Sounds like the festival was always going to be a clamity.
..... Okay, that was some bad punning.
(Looks up a couple of entries)
Perhaps Clam up?
But to be serious for a moment, The P.I.V. says [ klam/i (intr) Plurvoĉe krii. ] And that's all it says. But you were actually, apparently, asking for the etymology of reklami, or at least, I can give you that and klami simultaneously.
From "La konciza etimologia vortaro" Fare de André CHERPILLOD: reklami L. rĕclamare <- re~ «re~» + clamare «klami» <= H.E. kel «krii». So both the root words are derived from the Latin, but the klam/i part is traceable back to the ancient Hindo-European proto-languages.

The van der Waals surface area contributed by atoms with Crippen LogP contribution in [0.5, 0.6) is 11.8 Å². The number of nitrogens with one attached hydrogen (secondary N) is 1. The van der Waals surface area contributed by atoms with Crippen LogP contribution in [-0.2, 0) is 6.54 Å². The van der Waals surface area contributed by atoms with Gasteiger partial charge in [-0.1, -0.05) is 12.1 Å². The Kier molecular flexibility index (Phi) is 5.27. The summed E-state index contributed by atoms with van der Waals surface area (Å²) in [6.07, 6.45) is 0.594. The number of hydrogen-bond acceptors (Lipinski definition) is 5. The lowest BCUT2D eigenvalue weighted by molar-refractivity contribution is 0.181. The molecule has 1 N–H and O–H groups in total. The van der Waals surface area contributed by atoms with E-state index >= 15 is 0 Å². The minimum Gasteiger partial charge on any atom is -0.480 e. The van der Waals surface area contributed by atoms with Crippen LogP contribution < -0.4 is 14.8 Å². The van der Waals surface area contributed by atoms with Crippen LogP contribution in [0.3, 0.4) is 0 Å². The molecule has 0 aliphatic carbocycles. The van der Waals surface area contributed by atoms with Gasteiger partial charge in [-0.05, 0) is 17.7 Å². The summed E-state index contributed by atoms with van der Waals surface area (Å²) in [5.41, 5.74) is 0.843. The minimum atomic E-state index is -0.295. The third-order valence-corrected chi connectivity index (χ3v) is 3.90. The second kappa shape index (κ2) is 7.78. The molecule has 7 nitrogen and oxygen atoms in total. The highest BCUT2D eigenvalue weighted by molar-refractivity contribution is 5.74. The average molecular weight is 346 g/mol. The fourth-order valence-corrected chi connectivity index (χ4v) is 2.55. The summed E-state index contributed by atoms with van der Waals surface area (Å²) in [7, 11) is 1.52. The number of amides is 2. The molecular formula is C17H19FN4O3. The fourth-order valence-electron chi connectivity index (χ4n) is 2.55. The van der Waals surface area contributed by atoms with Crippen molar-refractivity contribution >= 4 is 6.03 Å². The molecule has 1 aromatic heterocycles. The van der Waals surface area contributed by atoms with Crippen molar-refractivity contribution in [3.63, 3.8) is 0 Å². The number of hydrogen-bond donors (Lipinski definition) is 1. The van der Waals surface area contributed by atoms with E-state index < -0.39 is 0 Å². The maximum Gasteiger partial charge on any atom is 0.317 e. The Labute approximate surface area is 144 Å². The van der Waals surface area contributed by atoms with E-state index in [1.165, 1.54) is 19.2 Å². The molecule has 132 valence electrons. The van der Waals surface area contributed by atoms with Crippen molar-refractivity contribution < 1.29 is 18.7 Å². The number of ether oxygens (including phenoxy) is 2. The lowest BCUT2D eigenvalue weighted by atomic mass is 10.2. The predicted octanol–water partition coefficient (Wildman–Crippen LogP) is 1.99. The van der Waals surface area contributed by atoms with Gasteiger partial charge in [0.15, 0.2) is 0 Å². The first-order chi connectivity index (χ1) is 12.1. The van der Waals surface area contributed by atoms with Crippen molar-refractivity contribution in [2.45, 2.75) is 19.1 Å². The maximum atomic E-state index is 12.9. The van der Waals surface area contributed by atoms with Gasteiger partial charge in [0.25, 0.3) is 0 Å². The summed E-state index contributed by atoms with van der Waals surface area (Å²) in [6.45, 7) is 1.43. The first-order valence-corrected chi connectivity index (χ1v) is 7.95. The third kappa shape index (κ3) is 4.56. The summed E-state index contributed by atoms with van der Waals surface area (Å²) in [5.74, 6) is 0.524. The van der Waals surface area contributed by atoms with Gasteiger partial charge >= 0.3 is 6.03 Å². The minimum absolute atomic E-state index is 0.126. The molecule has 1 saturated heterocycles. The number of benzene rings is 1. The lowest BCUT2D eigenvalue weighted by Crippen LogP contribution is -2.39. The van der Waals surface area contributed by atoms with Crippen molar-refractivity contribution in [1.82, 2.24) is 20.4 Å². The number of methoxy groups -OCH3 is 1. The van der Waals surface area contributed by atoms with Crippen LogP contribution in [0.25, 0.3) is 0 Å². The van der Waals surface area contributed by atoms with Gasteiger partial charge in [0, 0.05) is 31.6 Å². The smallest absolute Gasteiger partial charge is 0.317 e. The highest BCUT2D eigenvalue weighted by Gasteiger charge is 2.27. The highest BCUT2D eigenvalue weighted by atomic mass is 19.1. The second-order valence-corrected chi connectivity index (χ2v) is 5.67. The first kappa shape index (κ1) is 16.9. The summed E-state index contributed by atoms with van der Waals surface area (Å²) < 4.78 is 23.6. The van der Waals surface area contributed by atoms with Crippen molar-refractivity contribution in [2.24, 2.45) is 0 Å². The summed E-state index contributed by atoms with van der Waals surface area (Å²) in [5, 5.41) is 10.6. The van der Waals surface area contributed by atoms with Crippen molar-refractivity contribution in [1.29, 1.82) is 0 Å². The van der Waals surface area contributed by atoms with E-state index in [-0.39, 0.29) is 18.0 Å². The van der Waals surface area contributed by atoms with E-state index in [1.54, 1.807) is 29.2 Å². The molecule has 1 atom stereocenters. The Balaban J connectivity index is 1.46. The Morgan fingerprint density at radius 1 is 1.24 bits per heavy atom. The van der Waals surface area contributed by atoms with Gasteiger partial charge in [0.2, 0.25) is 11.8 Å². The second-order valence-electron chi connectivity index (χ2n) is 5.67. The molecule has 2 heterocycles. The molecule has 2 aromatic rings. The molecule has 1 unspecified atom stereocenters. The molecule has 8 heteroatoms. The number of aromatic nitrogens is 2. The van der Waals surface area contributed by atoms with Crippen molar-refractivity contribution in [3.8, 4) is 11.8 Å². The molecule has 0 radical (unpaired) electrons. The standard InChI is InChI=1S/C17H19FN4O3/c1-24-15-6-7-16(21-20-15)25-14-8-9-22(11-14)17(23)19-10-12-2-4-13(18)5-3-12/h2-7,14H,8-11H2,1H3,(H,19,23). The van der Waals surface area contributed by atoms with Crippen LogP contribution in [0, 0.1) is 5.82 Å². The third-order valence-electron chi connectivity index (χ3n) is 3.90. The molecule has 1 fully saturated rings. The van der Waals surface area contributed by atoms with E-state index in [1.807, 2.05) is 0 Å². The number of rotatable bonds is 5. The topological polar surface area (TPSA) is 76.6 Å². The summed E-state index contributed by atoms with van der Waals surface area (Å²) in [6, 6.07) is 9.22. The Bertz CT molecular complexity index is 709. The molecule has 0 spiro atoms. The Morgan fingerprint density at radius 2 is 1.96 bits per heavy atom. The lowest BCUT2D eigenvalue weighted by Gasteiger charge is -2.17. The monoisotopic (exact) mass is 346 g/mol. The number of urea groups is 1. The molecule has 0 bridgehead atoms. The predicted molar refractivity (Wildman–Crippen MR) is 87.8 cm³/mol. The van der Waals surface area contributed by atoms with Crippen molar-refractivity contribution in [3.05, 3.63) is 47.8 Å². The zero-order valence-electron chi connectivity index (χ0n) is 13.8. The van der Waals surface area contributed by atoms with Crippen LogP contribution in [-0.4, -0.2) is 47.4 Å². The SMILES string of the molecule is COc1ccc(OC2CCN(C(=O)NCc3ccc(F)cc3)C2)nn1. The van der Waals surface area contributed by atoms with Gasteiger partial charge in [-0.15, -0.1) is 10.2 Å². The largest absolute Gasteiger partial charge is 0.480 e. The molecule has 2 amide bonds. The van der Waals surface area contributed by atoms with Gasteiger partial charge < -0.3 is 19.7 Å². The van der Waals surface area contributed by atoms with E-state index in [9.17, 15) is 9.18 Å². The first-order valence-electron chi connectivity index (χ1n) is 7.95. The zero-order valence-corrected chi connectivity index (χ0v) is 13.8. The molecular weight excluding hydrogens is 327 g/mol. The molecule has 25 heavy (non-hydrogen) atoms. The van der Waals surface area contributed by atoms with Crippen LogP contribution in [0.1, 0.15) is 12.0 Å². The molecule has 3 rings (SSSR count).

I hope that this is satisfactory. Mi nun enlitiĝos, kaj dormos kiel klamo.
Has anyone got a good way of remembering that this word Reklami means "to advertise"? It is so counter intuitive to an English speaker.
I put "Who advertised the festivity?" and it was marked incorrect. Duolingo said I should have put "Who advertised the festival?" I checked in 2 dictionaries, and both have "Festo" as the Esperanto for "festivity", and "festivalo" for "festival".